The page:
Fentanyl works by binding to the body’s receptors within the brain that control emotions and pain. All opioids work this way. As these receptors are bound, dopamine levels in the brain become relaxed which introduces a euphoric state. People feel some of the falling effects:

  • Nausea
  • Drowsiness
  • Euphoria
  • Sedation
  • Constipation
  • Addiction
  • Respiratory Depression
  • Confusion
  • Tolerance
  • Respiratory Depression/arrest
  • Unconsciousness
  • Coma
  • Death

Fentanyl is so dangerous because the opioid receptors are also found within the brain that are in control of a person’s breathing rate. When fentanyl is bought on the street or even online, there is no way of knowing how much a person is getting per dose. Because fentanyl is a high potency drug, people are swallowing, snorting or injecting way too much at one time which can lead to breathing problems and even death. Fentanyl that is sold on the street or online can also be spiked with heroin or cocaine, which only increases the chance for someone to overdose on it.

Medications like naloxone, an opioid receptor antagonist that reverses the effects of an opioid overdoses and restores normal respiration are available. People who are overdosing on fentanyl should take naloxone immediately.

Education and Awareness

Two successful ways to win the war on drugs is through education and awareness. By educating people about drugs like fentanyl and how dangerous they are, it can help save more lives. By raising more awareness about the harsh reality of the death rate across America due to drugs, it can also help to save more lives. Avoidance is not acceptable and neither is turning ones back on the problem. People are facing addiction and many times, they are facing it alone. A lot of people in society do not buy into addiction being a disease or disorder. Does one have to buy into it before they can help someone else out? Many times, people just need a helping hand, they just need to hear some words of comfort. Education and awareness is all about teaching people because some people really do believe there is no other alternative and others fear what might happen if their lives change from what they know to what they don’t know. It’s important to start educating and spreading awareness to children as well as adults because children are learning negativity through social media, which increases the risk of drug use all on its own.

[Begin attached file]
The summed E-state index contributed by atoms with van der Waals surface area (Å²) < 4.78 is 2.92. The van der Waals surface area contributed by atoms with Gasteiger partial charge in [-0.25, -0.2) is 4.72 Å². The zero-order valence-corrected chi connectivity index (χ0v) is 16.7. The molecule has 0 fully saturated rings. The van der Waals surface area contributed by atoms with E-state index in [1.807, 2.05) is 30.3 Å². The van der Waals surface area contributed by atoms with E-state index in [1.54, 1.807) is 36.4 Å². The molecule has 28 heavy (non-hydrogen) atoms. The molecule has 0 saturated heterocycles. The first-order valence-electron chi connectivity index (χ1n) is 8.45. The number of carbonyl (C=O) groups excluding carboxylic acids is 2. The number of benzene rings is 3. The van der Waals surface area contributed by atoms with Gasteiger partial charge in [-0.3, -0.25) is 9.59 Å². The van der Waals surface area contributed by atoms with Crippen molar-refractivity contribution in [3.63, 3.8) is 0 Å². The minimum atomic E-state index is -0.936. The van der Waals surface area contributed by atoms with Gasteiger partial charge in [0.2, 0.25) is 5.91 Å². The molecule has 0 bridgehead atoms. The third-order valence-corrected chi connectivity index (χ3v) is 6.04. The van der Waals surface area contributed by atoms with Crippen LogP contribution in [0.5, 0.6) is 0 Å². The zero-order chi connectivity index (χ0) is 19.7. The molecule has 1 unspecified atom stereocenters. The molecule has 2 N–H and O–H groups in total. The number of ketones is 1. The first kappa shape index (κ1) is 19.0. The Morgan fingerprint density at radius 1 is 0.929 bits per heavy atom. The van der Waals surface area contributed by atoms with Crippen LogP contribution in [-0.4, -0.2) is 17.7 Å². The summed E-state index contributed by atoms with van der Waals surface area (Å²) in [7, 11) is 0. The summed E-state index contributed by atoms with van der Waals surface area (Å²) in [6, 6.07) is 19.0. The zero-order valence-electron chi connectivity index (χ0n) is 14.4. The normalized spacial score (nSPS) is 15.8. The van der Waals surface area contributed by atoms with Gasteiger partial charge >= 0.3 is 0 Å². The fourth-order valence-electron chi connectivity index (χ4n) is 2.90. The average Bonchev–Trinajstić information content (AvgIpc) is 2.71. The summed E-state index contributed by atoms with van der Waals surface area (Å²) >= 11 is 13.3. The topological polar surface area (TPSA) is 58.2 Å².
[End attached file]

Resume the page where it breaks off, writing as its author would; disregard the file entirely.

Causes of Drug Use

As mentioned earlier, drug use can be caused by unemployment. People need purpose in their lives and a lot of people find that through work. With unemployment being an issue in many cities, people are finding it harder and harder to get a job. Joblessness can lead to drug use.

Changes in one’s life can also lead to drug use. Those who have lost a loved one, gotten a divorce, had their car repossessed, lost their job, lost custody of their kids or even have high stress jobs turn to drugs as well.

Peer pressure as a teen is a huge reason that people use drugs. A friend is doing drugs and teens do not want to seem “uncool” so they do drugs too.